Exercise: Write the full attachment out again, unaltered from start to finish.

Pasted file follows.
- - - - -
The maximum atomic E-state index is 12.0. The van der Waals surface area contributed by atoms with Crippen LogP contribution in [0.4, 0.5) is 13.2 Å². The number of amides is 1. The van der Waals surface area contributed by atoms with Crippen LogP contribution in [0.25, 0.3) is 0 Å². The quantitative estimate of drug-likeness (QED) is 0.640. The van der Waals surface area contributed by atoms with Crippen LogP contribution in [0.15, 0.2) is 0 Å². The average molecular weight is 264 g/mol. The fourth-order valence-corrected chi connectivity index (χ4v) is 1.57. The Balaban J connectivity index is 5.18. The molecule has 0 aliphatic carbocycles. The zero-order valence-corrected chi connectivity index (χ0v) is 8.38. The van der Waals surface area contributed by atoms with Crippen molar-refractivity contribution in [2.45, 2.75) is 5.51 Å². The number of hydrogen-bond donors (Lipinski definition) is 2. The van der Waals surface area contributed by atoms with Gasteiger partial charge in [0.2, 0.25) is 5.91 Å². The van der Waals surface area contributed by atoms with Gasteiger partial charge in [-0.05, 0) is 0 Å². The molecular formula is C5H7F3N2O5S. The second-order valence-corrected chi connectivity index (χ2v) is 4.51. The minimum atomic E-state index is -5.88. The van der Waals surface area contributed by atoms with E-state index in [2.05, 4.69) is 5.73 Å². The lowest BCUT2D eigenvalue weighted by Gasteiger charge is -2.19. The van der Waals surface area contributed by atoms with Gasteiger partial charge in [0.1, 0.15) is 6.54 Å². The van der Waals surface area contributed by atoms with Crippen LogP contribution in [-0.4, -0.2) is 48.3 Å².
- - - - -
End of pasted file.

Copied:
The maximum atomic E-state index is 12.0. The van der Waals surface area contributed by atoms with Crippen LogP contribution in [0.4, 0.5) is 13.2 Å². The number of amides is 1. The van der Waals surface area contributed by atoms with Crippen LogP contribution in [0.25, 0.3) is 0 Å². The quantitative estimate of drug-likeness (QED) is 0.640. The van der Waals surface area contributed by atoms with Crippen LogP contribution in [0.15, 0.2) is 0 Å². The average molecular weight is 264 g/mol. The fourth-order valence-corrected chi connectivity index (χ4v) is 1.57. The Balaban J connectivity index is 5.18. The molecule has 0 aliphatic carbocycles. The zero-order valence-corrected chi connectivity index (χ0v) is 8.38. The van der Waals surface area contributed by atoms with Crippen molar-refractivity contribution in [2.45, 2.75) is 5.51 Å². The number of hydrogen-bond donors (Lipinski definition) is 2. The van der Waals surface area contributed by atoms with Gasteiger partial charge in [0.2, 0.25) is 5.91 Å². The van der Waals surface area contributed by atoms with Gasteiger partial charge in [-0.05, 0) is 0 Å². The molecular formula is C5H7F3N2O5S. The second-order valence-corrected chi connectivity index (χ2v) is 4.51. The minimum atomic E-state index is -5.88. The van der Waals surface area contributed by atoms with E-state index in [2.05, 4.69) is 5.73 Å². The lowest BCUT2D eigenvalue weighted by Gasteiger charge is -2.19. The van der Waals surface area contributed by atoms with Gasteiger partial charge in [0.1, 0.15) is 6.54 Å². The van der Waals surface area contributed by atoms with Crippen LogP contribution in [-0.4, -0.2) is 48.3 Å².